The tour, almost 200 km in length, is conducted on frozen canals, rivers and lakes between the eleven Frisian cities: Leeuwarden, Sneek, IJlst, Sloten, Stavoren, Hindeloopen, Workum, Bolsward, Harlingen, Franeker, Dokkum and finally again Leeuwarden. The tour is not held each year, mostly due to the fact that the Dutch winters do not permit skating on natural ice every year. Adding to that, the tour currently features about 15,000 amateur skaters taking part, putting high requirements on the quality of the ice.
There are likely to be points along the route where the ice is too thin to allow mass skating, or where there is some other problem (e.g., there is actually an organisation "Committee Elfsteden Nee" that is opposed to the race and sabotaged the route 1997 by laying salt on the ice at one place). These are called "kluning points" (from West Frisian klúnje) and the skaters walk on their skates to the next stretch of good ice.
In 1997 ice-transplantation was introduced to strengthen weak places in the ice, for instance under bridges.
Since the Elfstedentocht is such a rare occurrence, its declaration creates excitement all over the country. The day before the race many Dutch flock to Leeuwarden to enjoy the party atmosphere that surrounds the event. The evening before the race called the "Nacht van Leeuwarden" (Night of Leeuwarden) becomes a giant city-wide street party (Frisians, who have a reputation of surliness, are said to thaw when it freezes). At the day of the race most Frisians stay home to watch the race on television.
History. The Elfstedentocht was already part of Frisian tradition, when in 1890, Pim Mulier conceived the idea of an organised tour, which was first held in 1909. After this race, the Vereniging De Friesche Elf Steden (Association The Frisian Eleven Cities) was established to take care of the organisation. Since 1909, the tour has been held 15 times. The often cold weather and harsh conditions have helped to make the race a major event in the Netherlands, where many will travel to Friesland to see the tour or watch the competition skaters on television. After the competition skaters, some 16,000 amateur skaters will also attempt to complete the race.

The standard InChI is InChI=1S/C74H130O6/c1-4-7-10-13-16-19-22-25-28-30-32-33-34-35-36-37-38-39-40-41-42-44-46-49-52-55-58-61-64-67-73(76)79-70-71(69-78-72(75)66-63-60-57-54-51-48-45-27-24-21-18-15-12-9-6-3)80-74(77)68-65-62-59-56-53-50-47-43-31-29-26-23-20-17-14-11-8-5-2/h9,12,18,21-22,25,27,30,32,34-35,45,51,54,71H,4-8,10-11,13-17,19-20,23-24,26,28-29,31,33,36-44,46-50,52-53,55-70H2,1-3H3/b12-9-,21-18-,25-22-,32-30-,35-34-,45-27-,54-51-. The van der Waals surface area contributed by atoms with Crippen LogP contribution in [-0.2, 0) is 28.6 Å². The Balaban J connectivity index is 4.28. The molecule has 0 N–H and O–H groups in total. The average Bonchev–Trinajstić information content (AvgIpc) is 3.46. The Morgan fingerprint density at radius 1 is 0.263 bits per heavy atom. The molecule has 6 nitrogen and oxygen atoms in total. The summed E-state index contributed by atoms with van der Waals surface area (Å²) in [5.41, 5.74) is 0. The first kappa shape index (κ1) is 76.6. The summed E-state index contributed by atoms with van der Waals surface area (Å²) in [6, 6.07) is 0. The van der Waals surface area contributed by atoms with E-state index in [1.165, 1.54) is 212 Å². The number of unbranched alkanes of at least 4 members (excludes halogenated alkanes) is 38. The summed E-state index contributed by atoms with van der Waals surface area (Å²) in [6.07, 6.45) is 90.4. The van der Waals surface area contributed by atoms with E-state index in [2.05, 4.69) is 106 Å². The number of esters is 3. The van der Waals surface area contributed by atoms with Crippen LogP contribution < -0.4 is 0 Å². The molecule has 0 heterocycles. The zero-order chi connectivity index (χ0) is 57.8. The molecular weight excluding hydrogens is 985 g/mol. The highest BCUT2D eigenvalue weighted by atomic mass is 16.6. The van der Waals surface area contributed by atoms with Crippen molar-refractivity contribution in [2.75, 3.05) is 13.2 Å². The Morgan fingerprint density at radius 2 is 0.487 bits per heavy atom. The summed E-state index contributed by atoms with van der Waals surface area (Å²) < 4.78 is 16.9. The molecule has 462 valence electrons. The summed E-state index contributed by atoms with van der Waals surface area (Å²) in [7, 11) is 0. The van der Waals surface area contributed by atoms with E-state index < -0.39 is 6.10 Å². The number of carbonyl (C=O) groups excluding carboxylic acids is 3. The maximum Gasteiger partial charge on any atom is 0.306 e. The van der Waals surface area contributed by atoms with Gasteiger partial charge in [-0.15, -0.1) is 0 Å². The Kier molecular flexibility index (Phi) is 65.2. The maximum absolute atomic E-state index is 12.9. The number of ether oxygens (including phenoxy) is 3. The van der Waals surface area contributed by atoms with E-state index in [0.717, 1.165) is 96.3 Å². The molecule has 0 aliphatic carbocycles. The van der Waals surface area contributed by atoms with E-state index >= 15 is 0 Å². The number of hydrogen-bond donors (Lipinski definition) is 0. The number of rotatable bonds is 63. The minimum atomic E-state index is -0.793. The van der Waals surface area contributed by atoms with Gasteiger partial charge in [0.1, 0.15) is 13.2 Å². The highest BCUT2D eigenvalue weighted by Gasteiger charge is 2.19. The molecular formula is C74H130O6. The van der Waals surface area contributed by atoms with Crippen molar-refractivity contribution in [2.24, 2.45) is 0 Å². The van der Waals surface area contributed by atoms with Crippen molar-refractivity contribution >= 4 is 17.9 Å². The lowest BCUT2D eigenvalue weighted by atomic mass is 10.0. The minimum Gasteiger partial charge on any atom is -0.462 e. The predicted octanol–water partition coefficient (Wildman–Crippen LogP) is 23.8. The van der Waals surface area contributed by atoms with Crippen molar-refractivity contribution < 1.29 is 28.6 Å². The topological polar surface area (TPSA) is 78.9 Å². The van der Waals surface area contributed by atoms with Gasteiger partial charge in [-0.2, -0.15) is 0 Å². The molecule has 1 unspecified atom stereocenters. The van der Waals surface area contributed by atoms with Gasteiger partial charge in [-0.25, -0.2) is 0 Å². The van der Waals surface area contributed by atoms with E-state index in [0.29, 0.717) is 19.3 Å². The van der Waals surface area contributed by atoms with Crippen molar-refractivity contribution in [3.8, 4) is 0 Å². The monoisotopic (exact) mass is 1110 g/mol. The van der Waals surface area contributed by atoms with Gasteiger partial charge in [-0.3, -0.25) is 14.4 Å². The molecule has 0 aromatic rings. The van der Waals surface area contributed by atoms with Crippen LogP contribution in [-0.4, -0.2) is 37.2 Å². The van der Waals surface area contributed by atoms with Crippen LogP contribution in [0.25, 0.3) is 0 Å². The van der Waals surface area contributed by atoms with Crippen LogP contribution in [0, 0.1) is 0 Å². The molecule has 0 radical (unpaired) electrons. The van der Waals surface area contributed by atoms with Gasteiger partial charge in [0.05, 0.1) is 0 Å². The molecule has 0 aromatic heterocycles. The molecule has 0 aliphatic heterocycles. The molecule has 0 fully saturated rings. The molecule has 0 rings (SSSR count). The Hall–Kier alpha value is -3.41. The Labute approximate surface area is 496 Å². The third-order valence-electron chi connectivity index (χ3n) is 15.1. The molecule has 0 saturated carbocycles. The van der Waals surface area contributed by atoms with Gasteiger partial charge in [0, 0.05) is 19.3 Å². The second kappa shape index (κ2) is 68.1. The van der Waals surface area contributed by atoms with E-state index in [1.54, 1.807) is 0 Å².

The eleven Frisian cities. This is the route of the Elfstedentocht when it is skated in a clockwise direction, as in 1985, 1986 and 1997. The distances between the cities can vary slightly, depending on the exact route; those given here are those of 1997.
(*) After shared wins in 1933 and 1940, when the leaders at the front decided not to compete but join hands and cross the line in unison, this practice was forbidden by the organisation. Jan van der Hoorn, Aad de Koning, Jeen Nauta, Maus Wijnhout and Anton Verhoeven did however ignore this rule when they were the first to cross the finish line. They were disqualified, and no winner was declared.
People from other places in Holland came over to Friesland to see the skaters.
In the year 1986 the Dutch Crown Prince Willem-Alexander participated in the Elfstedentocht, under the name W.A. van Buren.
If you combined the endurance demands of the New York Marathon with the grueling climate conditions of the Alaskan Iditarod, you'd get a sense of the Dutch ice-skating race called the Eleven Cities Tour. Known as the Elfstedentocht in Dutch, the one-day tour is an obsession for its 16,000 participants and the millions more who follow it worldwide. The event is held in The Netherland's northern province of Friesland but only in those years when the ice freezes over the 124-mile track of lakes and canals that makes up the route. The last tour took place January 4, 1997.
When the next race will be held is anybody's guess. And it's exactly that unpredictability that makes the Eleven Cities Tour so highly anticipated. One caveat for foreigners: Racers must be members of the Elfstedentocht Union, an organization whose membership of 16,000 was capped over a decade ago. That leaves anyone except a Nederlander with little chance to participate. Roelof.